August 6, 2020

TV Family Tree: The Racial Roots Behind Jewish Media Stereotypes

By Jonathan Branfman

They crack us up, they make us proud, and sometimes they embarrass us: the neurotic Jewish men and domineering Jewish women of American TV evoke complicated feelings for many Jews. From lovably bawdy Jewish women like Fran Drescher and Tiffany Haddish to castrating terrors like Debbie Wolowitz; from cute “nice Jewish boys” like Seth Rogen to emasculated losers like George Costanza; these TV Jews shape how non-Jewish Americans view Jews, and how Jews view ourselves. 

While many American Jews know and love/hate these media stereotypes, most of us don’t know the racial history behind them. Today’s “common-sense” notion that Jewish men are neurotically feminized and that Jewish women are masculinized (aggressive, domineering, sexually overpowering) descends from about eight centuries of racial anti-Semitism. Tracing this history can be tricky because scholars debate when precisely the modern notion of “race” emerged and when it was first applied to Jews. By the fourteenth century, though, European Christian art and writing had begun to depict Jews as bodily different from gentiles, introducing patterns that would later shape anti-Semitic racial pseudo-science…and American TV. By the sixteenth century, this imagery depicted Jews not only with swarthy skin, curly dark hair, and beaked noses, but also with “deviant” Jewish gender and sexuality. For instance, medieval Christian Europeans commonly claimed that Jewish men menstruate as punishment for crucifying Jesus, and that Jews had originated the “sin” of sodomy before spreading it to Muslims and Christians. Centuries later, Nazi propaganda similarly alleged that homosexuality was a “Jewish disease” by which Jews sexually corrupted white Christians.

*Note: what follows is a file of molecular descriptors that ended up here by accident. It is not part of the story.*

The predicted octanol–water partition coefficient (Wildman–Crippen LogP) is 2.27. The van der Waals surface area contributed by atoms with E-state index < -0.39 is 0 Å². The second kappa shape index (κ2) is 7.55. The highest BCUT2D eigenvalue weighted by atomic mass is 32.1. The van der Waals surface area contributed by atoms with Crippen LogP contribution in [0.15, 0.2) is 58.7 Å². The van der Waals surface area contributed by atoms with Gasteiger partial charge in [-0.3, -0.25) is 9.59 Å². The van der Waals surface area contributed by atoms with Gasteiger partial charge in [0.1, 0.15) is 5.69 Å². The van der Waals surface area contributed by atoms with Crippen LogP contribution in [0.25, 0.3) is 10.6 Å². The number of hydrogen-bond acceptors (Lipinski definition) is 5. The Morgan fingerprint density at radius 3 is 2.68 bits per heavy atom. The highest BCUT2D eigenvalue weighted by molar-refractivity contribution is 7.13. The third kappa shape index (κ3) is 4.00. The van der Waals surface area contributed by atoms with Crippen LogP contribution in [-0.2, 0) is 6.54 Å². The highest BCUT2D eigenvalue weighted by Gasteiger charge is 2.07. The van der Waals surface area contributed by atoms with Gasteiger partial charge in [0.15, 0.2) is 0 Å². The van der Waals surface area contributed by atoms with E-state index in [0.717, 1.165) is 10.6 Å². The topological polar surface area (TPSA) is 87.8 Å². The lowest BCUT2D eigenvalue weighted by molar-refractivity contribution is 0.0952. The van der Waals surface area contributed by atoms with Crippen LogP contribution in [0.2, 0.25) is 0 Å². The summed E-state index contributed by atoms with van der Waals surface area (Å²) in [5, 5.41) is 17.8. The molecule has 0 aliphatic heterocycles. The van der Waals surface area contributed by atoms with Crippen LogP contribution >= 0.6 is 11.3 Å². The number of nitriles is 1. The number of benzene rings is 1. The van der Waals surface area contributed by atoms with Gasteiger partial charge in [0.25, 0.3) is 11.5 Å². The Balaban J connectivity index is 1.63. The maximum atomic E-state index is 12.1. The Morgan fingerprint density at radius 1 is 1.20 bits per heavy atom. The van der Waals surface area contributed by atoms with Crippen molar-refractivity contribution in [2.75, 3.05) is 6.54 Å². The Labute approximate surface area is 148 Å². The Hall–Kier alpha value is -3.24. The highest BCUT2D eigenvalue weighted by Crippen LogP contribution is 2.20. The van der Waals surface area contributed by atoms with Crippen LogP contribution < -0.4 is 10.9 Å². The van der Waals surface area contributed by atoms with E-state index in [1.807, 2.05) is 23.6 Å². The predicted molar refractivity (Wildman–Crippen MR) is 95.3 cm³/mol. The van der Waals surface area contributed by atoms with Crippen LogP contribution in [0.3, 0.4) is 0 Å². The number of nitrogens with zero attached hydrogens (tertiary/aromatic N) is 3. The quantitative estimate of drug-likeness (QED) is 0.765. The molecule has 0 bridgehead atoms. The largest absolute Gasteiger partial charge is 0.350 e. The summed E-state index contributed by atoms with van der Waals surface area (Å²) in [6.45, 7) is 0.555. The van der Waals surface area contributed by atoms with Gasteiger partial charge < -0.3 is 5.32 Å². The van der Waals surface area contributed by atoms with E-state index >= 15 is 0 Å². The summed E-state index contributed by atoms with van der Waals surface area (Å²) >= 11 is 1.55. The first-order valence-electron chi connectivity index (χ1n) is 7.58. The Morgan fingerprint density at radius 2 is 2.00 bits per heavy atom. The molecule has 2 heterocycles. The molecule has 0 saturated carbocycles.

Like many generations of one family, stereotypes about deviant Jewish gender have taken different forms and meanings from the 14th century to today, and from Europe to the Americas. But across all these times and places, the notion that Jewish men are emasculated, Jewish women are “too masculinized,” and both are sexually perverse has bolstered the belief that Jewishness is a bodily difference, not only a religious faith. For instance, accusations of abnormal Jewish gender and sexuality were central to 19th and early-20th-century ideologies that cast Jews as a separate race of “Orientals,” “Semites,” “Hebrews,” or “Asiatics.” Although American society largely reimagined Ashkenazi Jews from a separate race to a variety of “white ethnics” in the 1950s, long-rooted ideas about Jewish gender deviance still contribute to the ongoing ambivalence about Jewish racial status. Partly because of these gender and sexual stigmas, the sense lingers that even a Jew whose driver’s license says “white” and who often benefits from white privilege may still not fully “be white,” or at least not so white as other (gentile) white people. 

Today’s Jewish media stereotypes like the aggressive “Jewish American Princess,” overbearing “Jewish mother,” and emasculated “nice Jewish boy” are all variations on this long lineage of anti-Semitic racial-gendered-sexual imagery. This history doesn’t mean that all of today’s TV strong Jewish women and nebbishy men are automatically anti-Semitic images, though some are. Jewish performers—and especially Jewish women comedians—have often harnessed these old gender stigmas to laugh back in the face of anti-Semitism, racism, sexism, and homophobia. The point is rather that today’s American Jews inherit a bundle of gendered and sexual stereotypes without understanding why. Learning the history behind these stigmas can help us all better make sense of the Jewish gender stereotypes that confront us in our homes and on our screens.